Don’t Strike Out on the West Coast!
The International Longshore Warehouse Union (ILWU) and Pacific Maritime Association began talks May 12 to negotiate the contract set to end June 30. Each side has large demands to be met before an agreement can be made. So the U.S. watches on, hoping not to see the 10-day strike that left dozens of ships idle in 2002.
Be sure to plan your emergency shipments in advance to avoid congestion on the West Coast. You have a few options to devise the contingency plan that best fits your needs should there be a strike:
Stick to the Plan
You don’t necessarily need to reroute less urgent shipments, and this will be the least expensive option. Remember many carriers plan to institute surcharges if the strike occurs. Carriers will be hesitant to reroute shipments anyway unless a lengthy unrest is expected.
Early Bird Gets the Worm
Whenever possible, you should schedule shipments to reach port before June 30. Concurrently, account for additional time as the last of June approaches because many others will be taking advantage of the same opportunity.
Change Modes of Transit
Urgent shipments can be transitioned to air shipments with the help of airport logistics. You can also use a sea to air option for a smaller cost impact.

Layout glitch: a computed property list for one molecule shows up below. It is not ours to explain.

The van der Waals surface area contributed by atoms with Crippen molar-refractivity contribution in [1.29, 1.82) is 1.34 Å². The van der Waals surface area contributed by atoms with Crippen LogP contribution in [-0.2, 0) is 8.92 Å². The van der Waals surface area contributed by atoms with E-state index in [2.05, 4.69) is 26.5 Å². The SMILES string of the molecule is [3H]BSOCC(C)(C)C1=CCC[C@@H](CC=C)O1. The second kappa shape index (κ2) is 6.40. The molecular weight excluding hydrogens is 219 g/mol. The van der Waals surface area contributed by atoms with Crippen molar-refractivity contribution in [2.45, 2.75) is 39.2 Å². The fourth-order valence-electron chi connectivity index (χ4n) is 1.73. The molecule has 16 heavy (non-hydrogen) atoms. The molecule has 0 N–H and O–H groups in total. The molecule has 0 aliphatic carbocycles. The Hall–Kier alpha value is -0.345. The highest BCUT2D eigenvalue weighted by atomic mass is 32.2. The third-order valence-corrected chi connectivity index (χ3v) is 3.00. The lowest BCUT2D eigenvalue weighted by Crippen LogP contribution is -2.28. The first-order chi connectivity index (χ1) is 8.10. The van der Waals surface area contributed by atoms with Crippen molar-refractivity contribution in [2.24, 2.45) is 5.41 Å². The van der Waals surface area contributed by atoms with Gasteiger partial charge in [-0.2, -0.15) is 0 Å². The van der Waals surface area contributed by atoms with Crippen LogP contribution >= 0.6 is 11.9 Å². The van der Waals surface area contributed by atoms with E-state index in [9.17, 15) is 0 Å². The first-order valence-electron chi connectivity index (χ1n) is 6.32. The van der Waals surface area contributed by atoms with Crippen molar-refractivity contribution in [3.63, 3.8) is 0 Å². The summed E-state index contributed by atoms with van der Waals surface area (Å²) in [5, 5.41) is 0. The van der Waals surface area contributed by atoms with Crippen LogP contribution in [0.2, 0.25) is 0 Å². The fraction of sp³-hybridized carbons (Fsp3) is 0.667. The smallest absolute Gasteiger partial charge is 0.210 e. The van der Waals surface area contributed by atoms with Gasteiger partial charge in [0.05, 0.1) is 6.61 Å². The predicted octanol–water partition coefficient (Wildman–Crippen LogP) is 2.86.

Reroute to Another Port
USWC Vancouver or Prince Rupert. Prince Rupert is a possible Inland Port Intermodal gateway but is only serviced by the Canadian National Railway. Capacity may be tight and stack trains are limited. There is no transload facility, either. Vancouver is an option, but there is currently a backlog of 1 to 2 weeks.
Mexican gateway at Ensenada, Manzanillo, or Lazaro Cardenas. These are small ports without the ability to handle large-capacity operations. Only Lazaro Cardenas has inland rail options, which have very limited access to the U.S.
USEC & Gulf gateway. While carriers can make it through Panama and Suez, it is likely the International Longshoremen’s Association will refuse to work vessels that were meant to unload at the USWC due to their brotherhood of workmanship. Also, carriers might discharge cargo at main transship points of Panama, Cartagena, and Colon and declare force majeure. Customers will pay the incremental cost to move their containers to each destination if force majeure is declared.
USEC Halifax or Montreal. Though Halifax is an option, it only utilizes the CN, which has limited capacity. Montreal, however uses the CN and Canadian Pacific Railroad and is a better option for IPI cargo. But Montreal’s low-water tides can create problems for larger vessels. It makes planning for carriers extremely complicated.
Be ready to consider several different modes of transportation for your cargo to ensure a timely arrival no matter the port of arrival.
Though there are many choices, it is unlikely any action will be as effective as keeping the ports open. So, let’s root for an agreement instead and plan for the worst incase.
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